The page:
Hamilton died in 1961 at the age of 85. His first story was published in 1895. when he was 19. Over the following 66 years, he turned out the equivalent of 4,151 words a day, every day.

So, how much have you written today …?

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30 awful analogies

analogiesAs Abraham Lincoln once said, “The problem with the internet is that you can’t always rely on it’s accuracy.”

The awful analogies below are widely attributed to quotes taken from high school essays by US teachers. They’re not! They were actually crafted with the express purpose of producing truly bad analogies. The original source is a 1999 Washington Post contest. Below you’ll find my Top 30—in no particular order—along with credit to the original (awful) authors.

1. He fell for her like his heart was a mob informant and she was the East River.
(Brian Broadus, Charlottesville)

2. Even in his last years, grandpappy had a mind like a steel trap, only one that had been left out so long, it had rusted shut.
(Sandra Hull, Arlington)

3. Shots rang out, as shots are wont to do.
(Jerry Pannullo, Kensington)

4. The plan was simple, like my brother-in-law Phil. But unlike Phil, this plan just might work.
(Malcolm Fleschner, Arlington)

5. The young fighter had a hungry look, the kind you get from not eating for a while.
(Malcolm Fleschner, Arlington)

6. “Oh, Jason, take me!” she panted, her breasts heaving like a college freshman on $1-a-beer night.
(Bonnie Speary Devore, Gaithersburg)

7. He was as lame as a duck. Not the metaphorical lame duck, either, but a real duck that was actually lame. Maybe from stepping on a land mine or something.
(John Kammer, Herndon)

8. Her artistic sense was exquisitely refined, like someone who can tell butter from I Can’t Believe It’s Not Butter.
(Barbara Collier, Garrett Park)

9. She had a deep, throaty, genuine laugh, like that sound a dog makes just before it throws up.
(Susan Reese, Arlington)

10.It came down the stairs looking very much like something no one had ever seen before.
(Marian Carlsson, Lexington, Va.)

11. The ballerina rose gracefully en pointe and extended one slender leg behind her, like a dog at a fire hydrant.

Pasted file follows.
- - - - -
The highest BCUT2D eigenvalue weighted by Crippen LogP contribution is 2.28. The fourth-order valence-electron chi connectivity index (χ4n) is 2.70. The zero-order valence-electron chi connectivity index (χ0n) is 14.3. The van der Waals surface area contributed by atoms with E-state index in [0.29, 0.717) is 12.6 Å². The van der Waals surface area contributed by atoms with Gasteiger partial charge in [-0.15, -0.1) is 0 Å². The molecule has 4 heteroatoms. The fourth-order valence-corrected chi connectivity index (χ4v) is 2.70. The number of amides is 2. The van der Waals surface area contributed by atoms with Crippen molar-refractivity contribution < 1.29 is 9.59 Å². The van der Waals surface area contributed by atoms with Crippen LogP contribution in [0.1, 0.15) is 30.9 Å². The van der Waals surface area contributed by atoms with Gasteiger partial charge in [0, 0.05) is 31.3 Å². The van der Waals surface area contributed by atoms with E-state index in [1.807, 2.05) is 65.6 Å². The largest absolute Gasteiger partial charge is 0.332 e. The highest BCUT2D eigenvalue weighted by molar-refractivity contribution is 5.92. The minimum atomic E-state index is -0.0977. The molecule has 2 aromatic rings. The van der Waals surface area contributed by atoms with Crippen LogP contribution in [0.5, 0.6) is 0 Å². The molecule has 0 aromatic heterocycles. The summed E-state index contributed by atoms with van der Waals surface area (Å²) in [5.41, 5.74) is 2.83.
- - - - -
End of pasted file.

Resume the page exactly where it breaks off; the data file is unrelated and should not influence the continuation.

(Jennifer Hart, Arlington)

12. The revelation that his marriage of 30 years had disintegrated because of his wife’s infidelity came as a rude shock, like a surcharge at a formerly surcharge-free ATM.
(Paul J. Kocak, Syracuse)

13. The dandelion swayed in the gentle breeze like an oscillating electric fan set on medium.
(Ralph Scott, Washington)

14. It was an American tradition, like fathers chasing kids around with power tools.
(Brian Broadus, Charlottesville)

15. Her lips were red and full, like tubes of blood drawn by an inattentive phlebotomist.
(Greg Dobbins, Arlington)

16. The lamp just sat there, like an inanimate object.
(Nanci Phillips Sharp, Gaithersburg)

17. He was deeply in love. When she spoke, he thought he heard bells, as if she were a garbage truck backing up.
(Susan Reese, Arlington)

18. She was as easy as the TV Guide crossword.
(Tom Witte, Gaithersburg)

19. Her eyes were like limpid pools, only they had forgotten to put in any PH cleanser.
(Chuck Smith, Woodbridge)

20. She grew on him like she was a colony of E. Coli and he was room-temperature Canadian beef.
(Brian Broadus, Charlottesville)

21. Her pants fit her like a glove, well, maybe more like a mitten, actually.
(Chuck Smith, Woodbridge)

22. She walked into my office like a centipede with 98 missing legs.
(Jonathan Paul, Garrett Park)

23. It hurt the way your tongue hurts after you accidentally staple it to the wall.
(Brian Broadus, Charlottesville)

24. Her voice had that tense, grating quality, like a first-generation thermal paper fax machine that needed a band tightened.
(Sue Lin Chong, Washington)